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Mums have a very important job to do, fundamentally looking after the health and wellbeing of their child.

This brings me on to my roles in life.  I’m a mother of two vibrant boys and I’m a Dispensing Optician.

Having worn spectacles from the age of seven it was no surprise to me that, prior to starting school, my son was prescribed his first optical correction at the age of four confirming he too was short-sighted.  Following in me and my husband’s footsteps – the poor boy didn’t stand a chance.

He progressed through primary school, at first only wearing his specs during lessons and going without them at all other times.  However, as time progressed and his routine eye checks clocked on by, so did his myopia (short-sightedness).

By the age of eight he was wearing his spectacles full time and by eleven completely reliant on his prescription eyewear.

This sparked the question about myopia control in children.  Would it be possible to freeze time so to speak and give my son the opportunity to stop the decline of his eyesight and avoid needing stronger prescriptions as he grows bigger?

My understanding of progressive myopia in children is that the eye grows in response to visual stimulation.  It was explained to me that even though you are wearing your corrective spectacles or contact lenses peripheral stimulation still encourages the eye to grow where it is not in focus.

Ortho Keratology (OrthoK) contact lenses can reduce that stimulation by changing the shape of your cornea (the front of the eye).

They are worn overnight and while you sleep they temporarily reduce the focusing power of the front surface of the eye so that the light focuses directly on the retina giving you perfect sight in the morning without the need to wear any prescription eyewear or daytime contact lenses.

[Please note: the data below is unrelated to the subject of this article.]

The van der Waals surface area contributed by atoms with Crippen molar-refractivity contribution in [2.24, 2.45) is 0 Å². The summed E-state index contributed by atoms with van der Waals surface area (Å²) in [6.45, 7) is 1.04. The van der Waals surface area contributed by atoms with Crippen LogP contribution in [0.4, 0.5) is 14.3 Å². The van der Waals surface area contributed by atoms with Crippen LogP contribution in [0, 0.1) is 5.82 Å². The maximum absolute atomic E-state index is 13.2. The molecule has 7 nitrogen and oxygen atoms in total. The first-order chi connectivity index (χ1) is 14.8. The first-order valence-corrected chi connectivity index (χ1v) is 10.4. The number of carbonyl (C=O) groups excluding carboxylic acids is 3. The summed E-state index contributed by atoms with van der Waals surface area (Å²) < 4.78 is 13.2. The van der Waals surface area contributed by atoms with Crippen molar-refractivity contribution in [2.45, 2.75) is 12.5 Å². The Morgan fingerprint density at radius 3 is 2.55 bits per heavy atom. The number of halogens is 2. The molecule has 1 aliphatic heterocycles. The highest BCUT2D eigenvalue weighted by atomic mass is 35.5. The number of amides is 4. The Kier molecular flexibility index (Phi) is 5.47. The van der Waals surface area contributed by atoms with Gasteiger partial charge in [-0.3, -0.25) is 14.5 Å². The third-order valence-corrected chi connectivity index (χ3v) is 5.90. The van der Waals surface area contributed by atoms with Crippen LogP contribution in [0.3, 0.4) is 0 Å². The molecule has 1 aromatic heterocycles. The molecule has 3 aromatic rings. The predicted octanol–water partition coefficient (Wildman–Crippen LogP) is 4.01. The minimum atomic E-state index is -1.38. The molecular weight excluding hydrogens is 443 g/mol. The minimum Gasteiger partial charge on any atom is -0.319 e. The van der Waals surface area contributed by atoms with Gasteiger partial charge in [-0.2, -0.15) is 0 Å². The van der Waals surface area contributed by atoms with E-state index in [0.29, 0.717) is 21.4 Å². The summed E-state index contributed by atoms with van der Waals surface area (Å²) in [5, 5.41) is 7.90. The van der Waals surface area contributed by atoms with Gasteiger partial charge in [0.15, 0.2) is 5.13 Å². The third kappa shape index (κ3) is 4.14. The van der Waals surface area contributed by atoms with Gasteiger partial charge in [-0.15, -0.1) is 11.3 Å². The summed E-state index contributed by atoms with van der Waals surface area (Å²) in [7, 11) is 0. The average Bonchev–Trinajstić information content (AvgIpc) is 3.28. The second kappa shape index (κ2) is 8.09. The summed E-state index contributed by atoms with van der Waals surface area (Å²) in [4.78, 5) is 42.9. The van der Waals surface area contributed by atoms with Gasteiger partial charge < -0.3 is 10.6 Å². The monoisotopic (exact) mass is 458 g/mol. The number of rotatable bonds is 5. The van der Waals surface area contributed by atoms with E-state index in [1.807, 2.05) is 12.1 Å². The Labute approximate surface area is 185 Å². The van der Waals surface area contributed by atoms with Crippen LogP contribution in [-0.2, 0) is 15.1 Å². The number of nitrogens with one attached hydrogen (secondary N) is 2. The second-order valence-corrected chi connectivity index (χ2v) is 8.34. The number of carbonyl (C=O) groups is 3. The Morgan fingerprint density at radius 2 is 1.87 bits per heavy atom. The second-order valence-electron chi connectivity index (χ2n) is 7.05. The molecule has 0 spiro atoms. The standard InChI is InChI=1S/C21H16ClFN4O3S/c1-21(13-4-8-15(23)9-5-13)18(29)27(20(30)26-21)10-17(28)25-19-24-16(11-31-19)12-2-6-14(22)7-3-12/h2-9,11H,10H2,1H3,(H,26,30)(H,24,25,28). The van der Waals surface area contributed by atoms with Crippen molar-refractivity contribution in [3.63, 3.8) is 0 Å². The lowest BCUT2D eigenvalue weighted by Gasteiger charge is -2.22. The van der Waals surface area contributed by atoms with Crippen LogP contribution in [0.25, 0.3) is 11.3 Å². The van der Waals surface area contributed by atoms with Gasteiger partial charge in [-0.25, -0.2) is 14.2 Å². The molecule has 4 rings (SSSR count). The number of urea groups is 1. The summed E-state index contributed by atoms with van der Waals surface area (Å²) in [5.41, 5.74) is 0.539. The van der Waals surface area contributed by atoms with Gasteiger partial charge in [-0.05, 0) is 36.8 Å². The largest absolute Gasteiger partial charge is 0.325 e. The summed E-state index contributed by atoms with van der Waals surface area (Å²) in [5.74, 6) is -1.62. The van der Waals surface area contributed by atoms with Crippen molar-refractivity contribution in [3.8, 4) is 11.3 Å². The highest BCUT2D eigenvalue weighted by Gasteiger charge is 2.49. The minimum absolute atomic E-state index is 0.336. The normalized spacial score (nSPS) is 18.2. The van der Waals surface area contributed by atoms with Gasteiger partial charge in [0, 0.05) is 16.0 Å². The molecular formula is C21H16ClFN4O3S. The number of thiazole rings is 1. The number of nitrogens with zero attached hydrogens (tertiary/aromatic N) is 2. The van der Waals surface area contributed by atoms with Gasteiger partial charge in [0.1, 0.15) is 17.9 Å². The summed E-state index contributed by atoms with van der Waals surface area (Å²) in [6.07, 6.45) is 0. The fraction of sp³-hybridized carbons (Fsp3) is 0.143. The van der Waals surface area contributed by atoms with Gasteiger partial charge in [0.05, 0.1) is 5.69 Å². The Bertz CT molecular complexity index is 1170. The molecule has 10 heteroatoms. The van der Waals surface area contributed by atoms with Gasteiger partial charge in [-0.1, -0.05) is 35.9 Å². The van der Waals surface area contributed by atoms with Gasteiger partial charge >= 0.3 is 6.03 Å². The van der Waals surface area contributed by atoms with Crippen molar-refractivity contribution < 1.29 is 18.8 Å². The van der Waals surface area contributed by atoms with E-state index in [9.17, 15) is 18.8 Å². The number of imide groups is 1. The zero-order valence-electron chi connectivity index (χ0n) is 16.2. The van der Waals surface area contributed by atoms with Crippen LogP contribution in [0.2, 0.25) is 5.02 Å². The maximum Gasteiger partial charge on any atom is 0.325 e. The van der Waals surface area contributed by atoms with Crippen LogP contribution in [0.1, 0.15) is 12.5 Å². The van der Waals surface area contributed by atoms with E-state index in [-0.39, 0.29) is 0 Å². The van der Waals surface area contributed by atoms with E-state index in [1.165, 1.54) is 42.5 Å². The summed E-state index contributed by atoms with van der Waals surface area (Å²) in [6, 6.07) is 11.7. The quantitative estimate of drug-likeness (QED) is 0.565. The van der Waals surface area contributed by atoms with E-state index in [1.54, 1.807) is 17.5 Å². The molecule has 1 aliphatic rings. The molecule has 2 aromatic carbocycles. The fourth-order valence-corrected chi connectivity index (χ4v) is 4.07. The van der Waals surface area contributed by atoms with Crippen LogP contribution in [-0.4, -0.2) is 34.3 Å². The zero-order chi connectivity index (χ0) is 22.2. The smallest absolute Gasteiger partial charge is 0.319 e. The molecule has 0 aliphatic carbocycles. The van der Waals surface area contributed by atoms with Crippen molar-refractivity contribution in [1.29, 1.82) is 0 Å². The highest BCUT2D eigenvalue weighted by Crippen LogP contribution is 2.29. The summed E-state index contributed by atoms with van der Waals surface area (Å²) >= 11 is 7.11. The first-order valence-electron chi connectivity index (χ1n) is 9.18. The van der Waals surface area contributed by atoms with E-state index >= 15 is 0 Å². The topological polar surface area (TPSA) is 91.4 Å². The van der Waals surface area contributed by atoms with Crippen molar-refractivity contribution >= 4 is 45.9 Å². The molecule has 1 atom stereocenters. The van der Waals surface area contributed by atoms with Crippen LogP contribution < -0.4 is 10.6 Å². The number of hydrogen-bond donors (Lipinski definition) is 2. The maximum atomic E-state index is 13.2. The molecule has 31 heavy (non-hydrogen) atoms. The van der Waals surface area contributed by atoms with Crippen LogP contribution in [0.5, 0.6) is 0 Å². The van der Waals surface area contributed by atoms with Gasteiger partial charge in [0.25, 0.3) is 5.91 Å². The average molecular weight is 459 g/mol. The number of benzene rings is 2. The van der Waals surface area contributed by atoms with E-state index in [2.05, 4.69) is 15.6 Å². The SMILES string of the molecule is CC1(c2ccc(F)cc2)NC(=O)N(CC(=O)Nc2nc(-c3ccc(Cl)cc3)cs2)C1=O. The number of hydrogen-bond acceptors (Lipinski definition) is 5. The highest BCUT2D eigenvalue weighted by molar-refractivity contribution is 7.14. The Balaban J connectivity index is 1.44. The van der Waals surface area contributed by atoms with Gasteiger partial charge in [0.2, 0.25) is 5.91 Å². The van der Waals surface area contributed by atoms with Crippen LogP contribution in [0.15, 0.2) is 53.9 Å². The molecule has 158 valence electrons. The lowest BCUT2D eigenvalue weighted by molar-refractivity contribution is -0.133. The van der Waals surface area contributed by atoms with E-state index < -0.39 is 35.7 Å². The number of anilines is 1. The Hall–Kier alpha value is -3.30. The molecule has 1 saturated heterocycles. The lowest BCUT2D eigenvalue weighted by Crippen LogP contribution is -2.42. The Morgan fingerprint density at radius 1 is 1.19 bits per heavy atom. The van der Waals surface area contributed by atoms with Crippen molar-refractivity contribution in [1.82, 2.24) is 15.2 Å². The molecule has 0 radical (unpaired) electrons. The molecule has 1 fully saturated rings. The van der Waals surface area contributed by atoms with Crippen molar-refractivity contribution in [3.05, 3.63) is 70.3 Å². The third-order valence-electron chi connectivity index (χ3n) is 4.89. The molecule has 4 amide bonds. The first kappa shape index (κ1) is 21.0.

This sounded like a great solution!!!!

After chatting through the options with our son he decided to embark on OrthoK contact lenses.

He has been wearing them for ten months now and enjoys the perfect vision that they have given him.  Playing football gives him the freedom of perfect sight without glasses (or contact lenses) getting in his way.  He’s also enjoyed his transition into secondary school without specs too, giving him confidence in a bigger schooling environment and all the life changes that can bring.

For anybody reading this who thinks OrthoK lenses might be for you, it involves wearing a rigid contact lens every night.  For myopia control in children this will be until they stop growing at around 18 years old and their prescription would have stabilised.  My son has experienced a small degree of challenges transitioning into his lenses when things needed reassessing as can happen in some cases, but overall there has never been a point where this hasn’t been resolved and spectacles are a distant memory.

July 2018